Chi Omega Philanthropy Chair Vicki Owen said she estimates the event included more than 200 students, parents, faculty and staff. Final counts on the proceeds have yet to be tallied, but Owen said the totals will top $5,000.

Eleven-year-old Tatum Null, draped in a purple and black checkered pashmina, kicked off the event by telling her wish story, including a trip to Disney World, one of Make-A-Wish’s most popular requests according to Erin Michel, interim vice-president of development for Make-A-Wish of North Texas.

Being a wish kid is “pretty amazing,” Null said. “It kind of stinks though because you know that the only reason you are a wish kid is because you’re very sick.”

Null said that before she was told she would receive a wish, the stresses of her treatment were draining. However, hearing she would receive a wish gave her something to look forward to through the ordeal of surgeries and prolonged hospital stays.

Members of Chi Omega and several wish children walked the runway sporting clothing and accessories from fashion plates Stanley Korshak and Barney’s New York, as well as Dallas boutiques Melanie Gayle and Calypso.

Chi Omega Sisterhood Chair Emily Lauren Epstein said the event is a great way for first-year women to check out the latest looks for spring recruitment.

Epstein, a senior CCPA major, is especially devoted to Make-A-Wish and similar charities since her older sister, now 24, was diagnosed with lymphoma just before she left for college.

“As someone who personally experienced what it’s like to have a family member who’s ill, I obviously feel very personally connected to the cause,” Epstein said.

Since its founding in 1980, the Make-A-Wish Foundation has granted the wishes of more than 185,000 children, roughly one every 40 minutes, according to the non-profit’s Web site. This August, the North Texas chapter celebrated granting its 4,000th wish, Erin Michel said.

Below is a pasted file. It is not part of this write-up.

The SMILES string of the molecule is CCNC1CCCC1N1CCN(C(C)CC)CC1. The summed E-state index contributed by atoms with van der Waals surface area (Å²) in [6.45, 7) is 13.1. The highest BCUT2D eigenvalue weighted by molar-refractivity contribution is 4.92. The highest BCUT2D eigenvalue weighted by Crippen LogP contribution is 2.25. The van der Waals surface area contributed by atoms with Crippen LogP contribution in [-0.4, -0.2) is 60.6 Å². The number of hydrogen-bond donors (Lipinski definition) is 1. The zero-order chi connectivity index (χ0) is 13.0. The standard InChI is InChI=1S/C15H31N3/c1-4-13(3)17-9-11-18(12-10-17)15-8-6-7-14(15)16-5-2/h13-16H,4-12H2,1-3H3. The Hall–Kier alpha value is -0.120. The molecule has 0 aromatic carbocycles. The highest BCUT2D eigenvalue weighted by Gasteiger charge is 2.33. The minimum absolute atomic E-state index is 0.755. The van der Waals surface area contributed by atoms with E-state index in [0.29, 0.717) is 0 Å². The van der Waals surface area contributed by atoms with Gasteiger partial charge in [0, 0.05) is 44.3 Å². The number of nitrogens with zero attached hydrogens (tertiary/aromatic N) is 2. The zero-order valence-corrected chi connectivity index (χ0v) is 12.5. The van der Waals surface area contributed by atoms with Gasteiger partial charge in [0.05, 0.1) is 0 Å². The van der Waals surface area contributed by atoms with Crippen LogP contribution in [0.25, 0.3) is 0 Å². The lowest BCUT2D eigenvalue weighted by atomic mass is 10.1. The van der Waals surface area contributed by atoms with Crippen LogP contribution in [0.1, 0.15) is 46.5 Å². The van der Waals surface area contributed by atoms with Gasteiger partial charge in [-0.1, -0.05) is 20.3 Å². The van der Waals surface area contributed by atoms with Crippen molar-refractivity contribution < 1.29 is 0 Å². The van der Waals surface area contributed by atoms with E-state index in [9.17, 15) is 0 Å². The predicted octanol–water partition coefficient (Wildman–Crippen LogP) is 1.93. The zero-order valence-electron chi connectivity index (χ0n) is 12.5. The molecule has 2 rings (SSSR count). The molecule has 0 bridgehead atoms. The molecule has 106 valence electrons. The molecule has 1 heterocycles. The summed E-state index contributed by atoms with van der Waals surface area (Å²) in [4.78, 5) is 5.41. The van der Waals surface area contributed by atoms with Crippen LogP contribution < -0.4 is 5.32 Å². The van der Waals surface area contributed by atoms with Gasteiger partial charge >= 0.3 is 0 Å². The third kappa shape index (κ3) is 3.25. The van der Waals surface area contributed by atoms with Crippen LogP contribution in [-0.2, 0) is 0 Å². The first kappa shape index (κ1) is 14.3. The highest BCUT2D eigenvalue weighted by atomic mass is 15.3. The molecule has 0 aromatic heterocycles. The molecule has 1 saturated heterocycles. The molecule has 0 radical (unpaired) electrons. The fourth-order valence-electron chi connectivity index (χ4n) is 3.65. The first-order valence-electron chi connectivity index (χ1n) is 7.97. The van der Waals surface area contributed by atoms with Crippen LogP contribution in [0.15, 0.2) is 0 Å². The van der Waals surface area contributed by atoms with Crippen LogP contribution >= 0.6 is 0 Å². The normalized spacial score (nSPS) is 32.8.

Michel, an SMU Chi Omega alumna, said she has attended several previous years’ events and was very impressed by the efforts this year, especially in a down economy.

“I think what made [the event] different this year is the fact that a wish that they actually sponsored – Louise’s wish – that she was on the runway workin’ it,” Michel said.

Owen, the event’s chief organizer, said she was honored to have those who had received a wish participate this year, adding special praise for Louise.

“[She] is an optimistic, bright, fun young woman and she worked the runway … with confidence, poise and spirit,” she said.

Reflecting on the importance of the event to SMU as a whole, Owen said she recognizes that cancer affects everyone in some way.

“It always feels great knowing that your hard work is going to benefit a really wonderful cause, but there is an extra special feeling that accompanies knowing that your work is helping someone that has a special connection to our SMU community,” Owen said.